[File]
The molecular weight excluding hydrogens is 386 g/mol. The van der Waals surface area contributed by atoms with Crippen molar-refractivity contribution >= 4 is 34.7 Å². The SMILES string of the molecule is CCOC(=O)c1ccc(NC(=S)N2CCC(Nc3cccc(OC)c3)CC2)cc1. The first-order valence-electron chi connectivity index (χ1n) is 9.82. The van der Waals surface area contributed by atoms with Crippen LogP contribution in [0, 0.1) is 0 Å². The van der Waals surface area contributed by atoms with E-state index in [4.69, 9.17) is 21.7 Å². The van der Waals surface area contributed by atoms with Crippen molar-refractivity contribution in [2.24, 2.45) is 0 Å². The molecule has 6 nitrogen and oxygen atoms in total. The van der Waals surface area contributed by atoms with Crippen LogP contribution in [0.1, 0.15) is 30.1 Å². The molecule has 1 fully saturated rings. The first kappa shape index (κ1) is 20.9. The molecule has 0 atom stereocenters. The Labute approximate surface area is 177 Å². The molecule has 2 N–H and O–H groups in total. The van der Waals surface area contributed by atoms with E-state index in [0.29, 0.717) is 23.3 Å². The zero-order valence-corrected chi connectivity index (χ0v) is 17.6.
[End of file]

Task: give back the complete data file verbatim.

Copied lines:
The molecular weight excluding hydrogens is 386 g/mol. The van der Waals surface area contributed by atoms with Crippen molar-refractivity contribution >= 4 is 34.7 Å². The SMILES string of the molecule is CCOC(=O)c1ccc(NC(=S)N2CCC(Nc3cccc(OC)c3)CC2)cc1. The first-order valence-electron chi connectivity index (χ1n) is 9.82. The van der Waals surface area contributed by atoms with Crippen LogP contribution in [0, 0.1) is 0 Å². The van der Waals surface area contributed by atoms with E-state index in [4.69, 9.17) is 21.7 Å². The van der Waals surface area contributed by atoms with Crippen molar-refractivity contribution in [2.24, 2.45) is 0 Å². The molecule has 6 nitrogen and oxygen atoms in total. The van der Waals surface area contributed by atoms with Crippen LogP contribution in [0.1, 0.15) is 30.1 Å². The molecule has 1 fully saturated rings. The first kappa shape index (κ1) is 20.9. The molecule has 0 atom stereocenters. The Labute approximate surface area is 177 Å². The molecule has 2 N–H and O–H groups in total. The van der Waals surface area contributed by atoms with E-state index in [0.29, 0.717) is 23.3 Å². The zero-order valence-corrected chi connectivity index (χ0v) is 17.6.